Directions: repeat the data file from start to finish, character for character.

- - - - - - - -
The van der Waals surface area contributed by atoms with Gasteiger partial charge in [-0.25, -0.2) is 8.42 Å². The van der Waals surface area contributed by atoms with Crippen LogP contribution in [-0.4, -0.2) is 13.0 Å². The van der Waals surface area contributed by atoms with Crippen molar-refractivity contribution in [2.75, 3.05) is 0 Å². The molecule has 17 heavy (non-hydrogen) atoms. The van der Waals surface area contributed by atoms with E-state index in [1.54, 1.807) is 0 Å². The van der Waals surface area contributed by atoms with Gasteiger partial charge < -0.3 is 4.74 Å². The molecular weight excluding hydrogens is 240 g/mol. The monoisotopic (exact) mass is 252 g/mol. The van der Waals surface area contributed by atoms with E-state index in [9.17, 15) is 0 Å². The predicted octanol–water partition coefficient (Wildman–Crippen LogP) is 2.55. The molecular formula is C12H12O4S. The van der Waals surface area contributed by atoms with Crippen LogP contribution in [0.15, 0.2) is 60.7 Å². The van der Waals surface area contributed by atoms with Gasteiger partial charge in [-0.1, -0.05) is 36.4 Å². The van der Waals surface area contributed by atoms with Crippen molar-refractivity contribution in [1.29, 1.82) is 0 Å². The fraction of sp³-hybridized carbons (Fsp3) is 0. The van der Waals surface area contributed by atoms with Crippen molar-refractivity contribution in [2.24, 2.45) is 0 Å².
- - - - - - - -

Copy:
The van der Waals surface area contributed by atoms with Gasteiger partial charge in [-0.25, -0.2) is 8.42 Å². The van der Waals surface area contributed by atoms with Crippen LogP contribution in [-0.4, -0.2) is 13.0 Å². The van der Waals surface area contributed by atoms with Crippen molar-refractivity contribution in [2.75, 3.05) is 0 Å². The molecule has 17 heavy (non-hydrogen) atoms. The van der Waals surface area contributed by atoms with E-state index in [1.54, 1.807) is 0 Å². The van der Waals surface area contributed by atoms with Gasteiger partial charge < -0.3 is 4.74 Å². The molecular weight excluding hydrogens is 240 g/mol. The monoisotopic (exact) mass is 252 g/mol. The van der Waals surface area contributed by atoms with E-state index in [9.17, 15) is 0 Å². The predicted octanol–water partition coefficient (Wildman–Crippen LogP) is 2.55. The molecular formula is C12H12O4S. The van der Waals surface area contributed by atoms with Crippen LogP contribution in [0.15, 0.2) is 60.7 Å². The van der Waals surface area contributed by atoms with Gasteiger partial charge in [-0.1, -0.05) is 36.4 Å². The van der Waals surface area contributed by atoms with Crippen molar-refractivity contribution in [1.29, 1.82) is 0 Å². The fraction of sp³-hybridized carbons (Fsp3) is 0. The van der Waals surface area contributed by atoms with Crippen molar-refractivity contribution in [2.24, 2.45) is 0 Å².